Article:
Executives at SkyWater Technology Inc., the largest semiconductor maker in Minnesota, unveiled for investors a five-year plan for the company to reach the profitability levels of the chip industry's leaders.
But for the next year or so, they said profits will be constrained as SkyWater spends heavily on new production capacity, in part to overcome industry shortages.
Shares in SkyWater, which became a public company in March, plunged nearly 40% last week when it revealed a $56 million spending plan to boost the output at its factory near the Mall of America in Bloomington.
But the share price recovered much of that ground Wednesday when executives discussed the decision during a quarterly results conference call. SkyWater shares finished the day up 20% to $20.24.
Executives told analysts and investors that raising capacity now will lead to sustained sales growth and higher profit margins in coming years. In addition to the expansion in Bloomington, SkyWater will raise output at a small chip factory it took over in Osceola County, Fla., earlier this year.
"With both the expansion in Minnesota and Florida, we believe we can double our output collectively over the next 18 to 24 months," Tom Sonderman, the company's chief executive, said in a conference call with analysts to discuss quarterly results.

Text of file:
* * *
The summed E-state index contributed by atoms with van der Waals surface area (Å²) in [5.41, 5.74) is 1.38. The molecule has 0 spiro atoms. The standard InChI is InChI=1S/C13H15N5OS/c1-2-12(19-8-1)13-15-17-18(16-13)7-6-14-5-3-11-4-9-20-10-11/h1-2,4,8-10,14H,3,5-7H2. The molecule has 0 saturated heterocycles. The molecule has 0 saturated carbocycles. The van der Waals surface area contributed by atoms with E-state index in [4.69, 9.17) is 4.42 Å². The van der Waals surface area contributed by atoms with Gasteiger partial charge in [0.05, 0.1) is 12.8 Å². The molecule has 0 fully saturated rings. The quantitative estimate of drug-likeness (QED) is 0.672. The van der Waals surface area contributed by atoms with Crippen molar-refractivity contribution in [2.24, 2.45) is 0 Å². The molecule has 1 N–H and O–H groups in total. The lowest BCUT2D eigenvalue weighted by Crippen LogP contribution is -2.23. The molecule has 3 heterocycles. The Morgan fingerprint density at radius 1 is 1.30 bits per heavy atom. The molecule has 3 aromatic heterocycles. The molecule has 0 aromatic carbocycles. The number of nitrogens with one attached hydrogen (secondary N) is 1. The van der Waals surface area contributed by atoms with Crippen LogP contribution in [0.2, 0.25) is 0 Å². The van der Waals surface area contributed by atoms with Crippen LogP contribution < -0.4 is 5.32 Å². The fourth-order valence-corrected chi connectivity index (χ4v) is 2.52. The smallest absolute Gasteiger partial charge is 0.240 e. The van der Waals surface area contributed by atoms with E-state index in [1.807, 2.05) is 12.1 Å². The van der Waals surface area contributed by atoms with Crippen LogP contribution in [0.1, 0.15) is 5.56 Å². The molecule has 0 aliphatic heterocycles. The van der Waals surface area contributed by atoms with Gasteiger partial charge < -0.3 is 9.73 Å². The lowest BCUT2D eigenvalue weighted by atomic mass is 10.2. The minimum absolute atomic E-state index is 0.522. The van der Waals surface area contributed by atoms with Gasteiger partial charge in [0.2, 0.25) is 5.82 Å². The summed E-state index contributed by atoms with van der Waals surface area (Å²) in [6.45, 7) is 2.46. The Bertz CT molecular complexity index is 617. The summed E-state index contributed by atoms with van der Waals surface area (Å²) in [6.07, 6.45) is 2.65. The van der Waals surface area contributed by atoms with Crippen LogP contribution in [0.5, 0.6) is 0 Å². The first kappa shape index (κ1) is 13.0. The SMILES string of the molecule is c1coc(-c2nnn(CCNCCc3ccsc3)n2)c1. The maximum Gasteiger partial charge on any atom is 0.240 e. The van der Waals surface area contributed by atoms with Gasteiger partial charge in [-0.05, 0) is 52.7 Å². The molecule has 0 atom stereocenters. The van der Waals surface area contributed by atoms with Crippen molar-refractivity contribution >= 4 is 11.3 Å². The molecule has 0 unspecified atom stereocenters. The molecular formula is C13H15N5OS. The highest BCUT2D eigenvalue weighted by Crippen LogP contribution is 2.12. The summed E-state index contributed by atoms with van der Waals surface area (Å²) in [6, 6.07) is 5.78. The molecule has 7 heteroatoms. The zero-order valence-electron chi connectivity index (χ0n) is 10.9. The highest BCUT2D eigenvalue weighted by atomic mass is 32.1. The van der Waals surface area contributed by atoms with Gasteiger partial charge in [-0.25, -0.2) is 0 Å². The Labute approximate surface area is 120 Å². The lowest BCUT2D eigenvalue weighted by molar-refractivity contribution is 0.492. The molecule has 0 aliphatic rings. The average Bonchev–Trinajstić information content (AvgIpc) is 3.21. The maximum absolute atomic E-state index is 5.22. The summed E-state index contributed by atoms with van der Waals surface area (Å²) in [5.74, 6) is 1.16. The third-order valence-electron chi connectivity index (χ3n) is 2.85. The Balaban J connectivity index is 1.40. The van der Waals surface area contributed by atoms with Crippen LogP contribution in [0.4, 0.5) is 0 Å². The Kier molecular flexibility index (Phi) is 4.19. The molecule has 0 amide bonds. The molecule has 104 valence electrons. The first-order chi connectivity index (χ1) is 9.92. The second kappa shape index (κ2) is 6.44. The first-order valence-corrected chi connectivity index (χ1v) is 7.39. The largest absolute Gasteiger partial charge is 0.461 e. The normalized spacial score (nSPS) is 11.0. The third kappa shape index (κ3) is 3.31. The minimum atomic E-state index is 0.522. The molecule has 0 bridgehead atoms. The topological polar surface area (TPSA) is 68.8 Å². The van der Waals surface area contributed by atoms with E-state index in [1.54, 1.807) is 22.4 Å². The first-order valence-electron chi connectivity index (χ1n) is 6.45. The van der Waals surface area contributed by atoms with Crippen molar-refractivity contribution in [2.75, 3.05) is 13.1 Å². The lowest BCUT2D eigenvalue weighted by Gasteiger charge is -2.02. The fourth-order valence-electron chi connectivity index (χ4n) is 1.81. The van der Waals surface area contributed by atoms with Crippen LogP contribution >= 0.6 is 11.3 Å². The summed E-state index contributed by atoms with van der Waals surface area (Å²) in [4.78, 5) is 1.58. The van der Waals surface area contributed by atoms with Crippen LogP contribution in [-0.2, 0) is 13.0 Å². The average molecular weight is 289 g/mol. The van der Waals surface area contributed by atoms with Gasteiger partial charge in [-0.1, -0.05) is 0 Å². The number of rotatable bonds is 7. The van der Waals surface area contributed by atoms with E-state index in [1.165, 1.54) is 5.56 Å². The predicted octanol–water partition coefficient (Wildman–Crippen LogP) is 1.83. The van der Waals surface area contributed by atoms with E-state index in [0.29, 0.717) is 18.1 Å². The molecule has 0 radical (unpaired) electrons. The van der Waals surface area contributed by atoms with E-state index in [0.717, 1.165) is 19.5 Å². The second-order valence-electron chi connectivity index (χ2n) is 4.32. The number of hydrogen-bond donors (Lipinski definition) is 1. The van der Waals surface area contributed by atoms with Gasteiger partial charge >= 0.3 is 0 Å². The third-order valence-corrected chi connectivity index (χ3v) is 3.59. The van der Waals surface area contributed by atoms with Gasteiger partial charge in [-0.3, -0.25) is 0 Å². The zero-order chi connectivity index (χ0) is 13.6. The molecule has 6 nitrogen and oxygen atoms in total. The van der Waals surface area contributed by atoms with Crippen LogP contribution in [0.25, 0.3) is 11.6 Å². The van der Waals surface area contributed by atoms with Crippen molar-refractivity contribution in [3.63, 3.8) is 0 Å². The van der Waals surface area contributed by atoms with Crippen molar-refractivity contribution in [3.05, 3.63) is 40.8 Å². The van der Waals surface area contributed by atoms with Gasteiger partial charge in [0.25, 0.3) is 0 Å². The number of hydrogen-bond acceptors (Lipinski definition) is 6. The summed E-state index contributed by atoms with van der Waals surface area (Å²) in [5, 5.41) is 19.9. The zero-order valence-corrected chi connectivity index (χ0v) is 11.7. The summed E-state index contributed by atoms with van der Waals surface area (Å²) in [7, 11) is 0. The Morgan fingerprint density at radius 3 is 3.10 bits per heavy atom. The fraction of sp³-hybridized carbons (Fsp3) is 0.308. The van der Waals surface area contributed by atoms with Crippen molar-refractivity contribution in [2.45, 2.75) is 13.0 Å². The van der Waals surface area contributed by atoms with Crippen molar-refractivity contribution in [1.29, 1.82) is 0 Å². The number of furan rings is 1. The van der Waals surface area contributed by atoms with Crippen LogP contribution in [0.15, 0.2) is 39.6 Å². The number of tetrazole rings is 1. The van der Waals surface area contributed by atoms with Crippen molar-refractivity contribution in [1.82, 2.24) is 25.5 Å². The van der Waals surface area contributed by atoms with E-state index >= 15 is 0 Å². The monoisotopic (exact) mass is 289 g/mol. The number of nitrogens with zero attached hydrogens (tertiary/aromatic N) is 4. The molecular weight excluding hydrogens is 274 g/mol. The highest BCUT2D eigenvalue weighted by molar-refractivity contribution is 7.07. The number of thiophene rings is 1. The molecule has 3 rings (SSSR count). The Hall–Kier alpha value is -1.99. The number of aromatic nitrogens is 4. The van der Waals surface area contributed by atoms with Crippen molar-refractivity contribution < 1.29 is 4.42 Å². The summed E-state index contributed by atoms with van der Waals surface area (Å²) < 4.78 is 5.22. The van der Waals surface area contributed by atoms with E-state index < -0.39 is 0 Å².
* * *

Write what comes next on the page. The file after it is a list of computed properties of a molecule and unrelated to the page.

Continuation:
He and other executives said that some research and other initiatives that date back several years have reached the stage where they will soon deliver sales. As a result, SkyWater's bumpy revenue growth should become more consistent.
Executives said they are targeting long-term sales growth of 25% annually. They expect gross profit margins to range from 40% to 45% by 2025 or 2026. That level is not far below the gross profits seen at the industry's giant producers like Intel Corp.
In the second quarter ended June 30, SkyWater reported a net loss of $7 million, or 20 cents a share. The company had a loss of $5.3 million in the same period a year ago. Sales rose 34% to $41.2 million.
SkyWater executives declined to provide guidance for the rest of 2021, citing factors beyond the company's control. The chip industry is in a period of constrained output that is particularly acute, which has affected the availability of materials.
At SkyWater, two initiatives — to build chips that are hardened against radiation, useful for military and space purposes, and to make chips with advanced packaging materials — are currently weighing on profitability.
"There will be a drag on gross margin for 2021 until we start generating significant revenues from both of those businesses," said Steve Manko, the company's chief financial officer.